Why young people are being tempted away from taking a university degree

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At the age of 18, Memona Mohammad was all set for university. She had three good, science A levels and offers to study for a degree in biomedical sciences. But she chose to sign up for a higher apprenticeship with BT instead.

Now 21, she will complete the scheme this September. If all goes well,she will have a foundation degree, a level 4 NVQ and the chance to go onto take a master’s, paid for by BT. After three years on a salary, Mohammad has no student loan to pay off and has a job lined up as one of BT’s ethernet planners.

“The guarantee of a job definitely played a part in my decision,” she says.“But it was also the chance to join a global company and develop my career in IT while learning on the job.”

Memona Mohammad BT2
Once considered the preserve of manual trades for the less academically gifted, apprenticeships are now available at three levels, from GCSE to foundation degree, in industries ranging from accountancy to zookeeping.

The number of people starting an apprenticeship grew from 175,000 in 2005/06 to more than 510,000 in 2012/13.

Most are now offered in the service sectors, such as business administration, retail and health. Since 2010, most of those starting apprenticeships have been female.

“We’ve had significant growth over the past decade, although we have probably plateaued at about half a million,” says Karen Woodward, divisional apprenticeship director at the National Apprenticeship Service (NAS). “But while the quantity may have stabilised, we are still seeing an increase in the quality.”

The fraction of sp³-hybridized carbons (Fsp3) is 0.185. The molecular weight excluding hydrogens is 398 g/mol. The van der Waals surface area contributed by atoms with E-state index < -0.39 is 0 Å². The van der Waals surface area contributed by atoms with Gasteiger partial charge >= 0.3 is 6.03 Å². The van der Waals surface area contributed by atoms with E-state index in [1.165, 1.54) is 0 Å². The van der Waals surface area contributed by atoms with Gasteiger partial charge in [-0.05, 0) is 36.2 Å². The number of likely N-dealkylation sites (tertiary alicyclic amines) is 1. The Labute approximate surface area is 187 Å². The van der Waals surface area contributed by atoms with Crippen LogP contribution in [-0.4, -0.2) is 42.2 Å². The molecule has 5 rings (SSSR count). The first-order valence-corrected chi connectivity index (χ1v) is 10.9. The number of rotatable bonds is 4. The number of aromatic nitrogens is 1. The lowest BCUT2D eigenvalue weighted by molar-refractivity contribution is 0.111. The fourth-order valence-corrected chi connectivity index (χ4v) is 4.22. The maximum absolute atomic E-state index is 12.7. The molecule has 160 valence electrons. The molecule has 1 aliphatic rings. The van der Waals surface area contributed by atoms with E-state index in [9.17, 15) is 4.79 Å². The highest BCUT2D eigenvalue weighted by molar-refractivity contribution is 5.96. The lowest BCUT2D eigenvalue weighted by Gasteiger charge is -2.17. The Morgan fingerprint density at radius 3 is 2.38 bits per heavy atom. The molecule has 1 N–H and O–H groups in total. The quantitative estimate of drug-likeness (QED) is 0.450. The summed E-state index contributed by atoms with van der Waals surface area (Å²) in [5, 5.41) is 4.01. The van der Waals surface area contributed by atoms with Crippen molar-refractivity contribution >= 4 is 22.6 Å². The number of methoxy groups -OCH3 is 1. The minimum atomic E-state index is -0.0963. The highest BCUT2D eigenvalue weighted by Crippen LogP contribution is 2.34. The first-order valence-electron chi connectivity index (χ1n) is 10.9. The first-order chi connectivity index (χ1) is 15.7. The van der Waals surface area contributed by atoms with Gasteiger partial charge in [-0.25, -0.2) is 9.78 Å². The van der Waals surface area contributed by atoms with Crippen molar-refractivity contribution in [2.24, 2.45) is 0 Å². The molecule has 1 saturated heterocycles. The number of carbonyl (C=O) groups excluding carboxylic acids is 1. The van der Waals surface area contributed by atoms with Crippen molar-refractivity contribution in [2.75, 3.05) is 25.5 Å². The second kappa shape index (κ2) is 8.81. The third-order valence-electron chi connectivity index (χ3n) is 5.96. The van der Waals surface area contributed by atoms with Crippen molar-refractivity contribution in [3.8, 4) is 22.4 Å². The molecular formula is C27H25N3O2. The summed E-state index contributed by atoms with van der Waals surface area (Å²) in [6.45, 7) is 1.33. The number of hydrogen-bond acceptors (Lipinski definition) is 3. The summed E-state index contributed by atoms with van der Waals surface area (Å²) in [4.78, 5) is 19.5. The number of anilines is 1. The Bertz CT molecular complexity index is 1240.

Woodward believes that the growing popularity of apprenticeships is due to their mutual benefit to apprentice and employer. “An apprenticeship is not a training course,” she says. “It’s a job with a salary and an employer with a vacancy.”

Employees who have been apprentices tend to be loyal to their employer and, according to the Centre for Economics and Business Research, are £214 a week more productive than the average worker.

The flexibility of modern apprenticeships has encouraged employers to increase the number and scope of the schemes they offer. BT now runs 11 different schemes, for example, which will take on more than 700 apprentices this year.

Damian Brown, head of accredited learning and apprenticeships at BT, says: “In the past five years it has become possible to tailor schemes both to the needs of the apprentices and to what we need as a business.”

Apprenticeships are promoted nationally by the NAS, part of the Skills Funding Agency. It supports employers and runs an apprentice“matching service”.

At regional level, a number of local enterprise partnerships have set up“hubs” to promote apprenticeships with local industry and small to medium-sized enterprises.

In Yorkshire, for example, eight local authorities have combined to create the Leeds City Region Apprenticeship Programme, a £4.6m scheme designed to offer 2,500 new apprenticeships by autumn 2015. Similar initiatives are underway in Nottingham, Greater Manchester and the West of England.

Demand for apprenticeships continues to outstrip supply, however: the NAS receives around 12 applications for every position. And despite all efforts to escape their blue collar image, apprenticeships remain far more popular in the former industrial heartlands than in the South East. According to Demos, the think tank, London requires 30,000 more apprentices to catch up with the rest of the country.

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